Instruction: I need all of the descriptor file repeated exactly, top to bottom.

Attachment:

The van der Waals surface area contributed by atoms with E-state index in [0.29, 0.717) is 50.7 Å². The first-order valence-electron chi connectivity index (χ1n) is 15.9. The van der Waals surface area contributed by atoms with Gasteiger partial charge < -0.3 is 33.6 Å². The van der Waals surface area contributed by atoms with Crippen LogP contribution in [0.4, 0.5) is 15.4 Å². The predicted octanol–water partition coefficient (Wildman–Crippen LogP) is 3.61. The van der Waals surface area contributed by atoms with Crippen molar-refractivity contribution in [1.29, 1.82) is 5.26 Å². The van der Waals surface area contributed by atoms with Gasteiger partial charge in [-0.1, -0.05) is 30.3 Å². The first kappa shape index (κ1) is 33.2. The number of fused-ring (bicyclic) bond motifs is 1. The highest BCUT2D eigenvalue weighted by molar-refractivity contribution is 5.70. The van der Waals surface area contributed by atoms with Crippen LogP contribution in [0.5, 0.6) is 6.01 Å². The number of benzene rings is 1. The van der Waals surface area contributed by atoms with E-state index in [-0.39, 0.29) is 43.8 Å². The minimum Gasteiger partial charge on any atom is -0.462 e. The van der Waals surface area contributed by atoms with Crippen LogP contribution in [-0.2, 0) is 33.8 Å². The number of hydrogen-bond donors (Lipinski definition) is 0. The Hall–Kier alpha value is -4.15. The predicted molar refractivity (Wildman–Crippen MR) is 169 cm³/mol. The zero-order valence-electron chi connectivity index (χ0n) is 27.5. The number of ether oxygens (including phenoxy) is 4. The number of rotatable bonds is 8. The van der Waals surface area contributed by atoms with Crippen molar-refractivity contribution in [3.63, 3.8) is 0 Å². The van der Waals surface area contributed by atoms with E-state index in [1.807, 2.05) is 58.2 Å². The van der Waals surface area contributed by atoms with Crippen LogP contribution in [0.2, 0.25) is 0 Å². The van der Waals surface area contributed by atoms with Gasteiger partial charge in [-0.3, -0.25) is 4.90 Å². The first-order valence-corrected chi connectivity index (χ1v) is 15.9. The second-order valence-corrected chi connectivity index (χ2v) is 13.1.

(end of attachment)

The van der Waals surface area contributed by atoms with E-state index in [0.29, 0.717) is 50.7 Å². The first-order valence-electron chi connectivity index (χ1n) is 15.9. The van der Waals surface area contributed by atoms with Gasteiger partial charge < -0.3 is 33.6 Å². The van der Waals surface area contributed by atoms with Crippen LogP contribution in [0.4, 0.5) is 15.4 Å². The predicted octanol–water partition coefficient (Wildman–Crippen LogP) is 3.61. The van der Waals surface area contributed by atoms with Crippen molar-refractivity contribution in [1.29, 1.82) is 5.26 Å². The van der Waals surface area contributed by atoms with Gasteiger partial charge in [-0.1, -0.05) is 30.3 Å². The first kappa shape index (κ1) is 33.2. The number of fused-ring (bicyclic) bond motifs is 1. The highest BCUT2D eigenvalue weighted by molar-refractivity contribution is 5.70. The van der Waals surface area contributed by atoms with Crippen LogP contribution in [0.5, 0.6) is 6.01 Å². The number of benzene rings is 1. The van der Waals surface area contributed by atoms with E-state index in [-0.39, 0.29) is 43.8 Å². The minimum Gasteiger partial charge on any atom is -0.462 e. The van der Waals surface area contributed by atoms with Crippen LogP contribution in [-0.2, 0) is 33.8 Å². The number of hydrogen-bond donors (Lipinski definition) is 0. The Hall–Kier alpha value is -4.15. The predicted molar refractivity (Wildman–Crippen MR) is 169 cm³/mol. The zero-order valence-electron chi connectivity index (χ0n) is 27.5. The number of ether oxygens (including phenoxy) is 4. The number of rotatable bonds is 8. The van der Waals surface area contributed by atoms with Crippen molar-refractivity contribution in [3.63, 3.8) is 0 Å². The van der Waals surface area contributed by atoms with E-state index in [1.807, 2.05) is 58.2 Å². The van der Waals surface area contributed by atoms with Crippen LogP contribution in [0.2, 0.25) is 0 Å². The van der Waals surface area contributed by atoms with Gasteiger partial charge in [-0.3, -0.25) is 4.90 Å². The first-order valence-corrected chi connectivity index (χ1v) is 15.9. The second-order valence-corrected chi connectivity index (χ2v) is 13.1.